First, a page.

This feature, of being able to call up one's own personal computer (just like a person left it the last time used) from anywhere in the world, using any PC or Web/TV is what makes the system so significant. In fact, once the Personal Computer Industry is converted to a service industry, individuals will be able to use their computers almost any time or any place. Public CIU 10 terminals in airports, malls, and hotels will be as common as public phone booths are today, and at about the same cost (i.e. CIU 10's will be the phones of tomorrow).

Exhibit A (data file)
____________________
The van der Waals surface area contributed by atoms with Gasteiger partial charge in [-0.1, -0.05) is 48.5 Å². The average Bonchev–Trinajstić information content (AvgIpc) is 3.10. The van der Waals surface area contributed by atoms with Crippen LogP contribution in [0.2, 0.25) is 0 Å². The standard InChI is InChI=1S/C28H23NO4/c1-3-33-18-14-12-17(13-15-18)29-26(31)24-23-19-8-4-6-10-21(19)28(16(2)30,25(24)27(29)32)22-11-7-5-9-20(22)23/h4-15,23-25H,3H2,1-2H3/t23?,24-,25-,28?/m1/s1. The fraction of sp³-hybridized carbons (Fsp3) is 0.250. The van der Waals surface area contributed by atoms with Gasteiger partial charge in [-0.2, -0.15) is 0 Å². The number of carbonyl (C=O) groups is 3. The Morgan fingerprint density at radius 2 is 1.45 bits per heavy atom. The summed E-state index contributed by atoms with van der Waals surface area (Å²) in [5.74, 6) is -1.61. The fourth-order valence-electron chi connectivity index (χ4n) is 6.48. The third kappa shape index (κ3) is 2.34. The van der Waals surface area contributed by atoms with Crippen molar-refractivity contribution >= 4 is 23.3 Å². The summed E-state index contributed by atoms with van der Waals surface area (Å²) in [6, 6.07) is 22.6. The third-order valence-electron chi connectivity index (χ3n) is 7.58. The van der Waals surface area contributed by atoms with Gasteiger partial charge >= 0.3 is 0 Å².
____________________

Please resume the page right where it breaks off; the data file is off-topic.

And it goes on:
If the customer requested the CSCU 20 to connect them to their (or anybody else in which they had the phone number or authorization code if required) computer at home, office, etc., the connection would be made via line 39 and in these cases the initial information displayed at the CIU 10 would be that provided by the “special” computer requested by the customer. This would, in essence, bypass the use of the customer's PC stored in the MCS 30 unit. For many years this will certainly happen often, since many customers will still want their own “personal” system at home and/or office in addition to a service provider PC. That is, it is anticipated that the PC service computer described herein will initially be used in addition to the customer's home or office PC and will be used to extend the obsolescence period of existing PC systems. As customers convert over to the advanced computers and software available with service center PC's, to maintain anything other than displays, keyboards, mouse, printer and fax at home will more than likely decrease. To connect the customer to special PC's at locations other than that of the MCS 30, the CSCU 20 would either, provide the software to connect the CIU 10 with the required special computer via line 39, or just allow the modem connection 39 connected to 32 to be made and allow the CIU 10 to perform the required communication without intervention from the CSCU 20 (e.g. operate just like PC anywhere software was loaded on both the CIU 10 machine and the special PC machine).